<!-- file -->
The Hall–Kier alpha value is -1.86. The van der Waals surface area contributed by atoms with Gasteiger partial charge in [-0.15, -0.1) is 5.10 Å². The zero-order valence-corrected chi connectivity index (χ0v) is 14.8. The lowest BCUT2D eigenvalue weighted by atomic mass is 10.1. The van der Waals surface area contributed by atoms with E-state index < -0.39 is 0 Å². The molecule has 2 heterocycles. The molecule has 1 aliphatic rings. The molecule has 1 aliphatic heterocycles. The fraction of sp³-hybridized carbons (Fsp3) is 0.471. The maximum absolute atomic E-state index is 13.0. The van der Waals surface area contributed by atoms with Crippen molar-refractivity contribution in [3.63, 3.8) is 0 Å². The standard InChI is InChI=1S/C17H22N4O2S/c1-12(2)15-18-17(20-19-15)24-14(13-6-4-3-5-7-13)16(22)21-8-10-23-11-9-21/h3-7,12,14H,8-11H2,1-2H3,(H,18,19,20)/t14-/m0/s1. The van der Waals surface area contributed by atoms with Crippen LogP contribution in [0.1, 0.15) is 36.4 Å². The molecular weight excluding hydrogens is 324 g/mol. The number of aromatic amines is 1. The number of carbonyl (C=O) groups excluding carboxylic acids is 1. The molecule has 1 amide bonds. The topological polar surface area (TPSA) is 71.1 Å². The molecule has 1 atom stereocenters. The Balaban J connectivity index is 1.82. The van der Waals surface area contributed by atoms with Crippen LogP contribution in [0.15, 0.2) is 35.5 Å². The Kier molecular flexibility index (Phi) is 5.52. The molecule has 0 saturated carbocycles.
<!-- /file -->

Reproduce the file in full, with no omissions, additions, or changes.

The Hall–Kier alpha value is -1.86. The van der Waals surface area contributed by atoms with Gasteiger partial charge in [-0.15, -0.1) is 5.10 Å². The zero-order valence-corrected chi connectivity index (χ0v) is 14.8. The lowest BCUT2D eigenvalue weighted by atomic mass is 10.1. The van der Waals surface area contributed by atoms with E-state index < -0.39 is 0 Å². The molecule has 2 heterocycles. The molecule has 1 aliphatic rings. The molecule has 1 aliphatic heterocycles. The fraction of sp³-hybridized carbons (Fsp3) is 0.471. The maximum absolute atomic E-state index is 13.0. The van der Waals surface area contributed by atoms with Crippen molar-refractivity contribution in [3.63, 3.8) is 0 Å². The standard InChI is InChI=1S/C17H22N4O2S/c1-12(2)15-18-17(20-19-15)24-14(13-6-4-3-5-7-13)16(22)21-8-10-23-11-9-21/h3-7,12,14H,8-11H2,1-2H3,(H,18,19,20)/t14-/m0/s1. The van der Waals surface area contributed by atoms with Crippen LogP contribution in [0.1, 0.15) is 36.4 Å². The molecular weight excluding hydrogens is 324 g/mol. The number of aromatic amines is 1. The number of carbonyl (C=O) groups excluding carboxylic acids is 1. The molecule has 1 amide bonds. The topological polar surface area (TPSA) is 71.1 Å². The molecule has 1 atom stereocenters. The Balaban J connectivity index is 1.82. The van der Waals surface area contributed by atoms with Crippen LogP contribution in [0.15, 0.2) is 35.5 Å². The Kier molecular flexibility index (Phi) is 5.52. The molecule has 0 saturated carbocycles.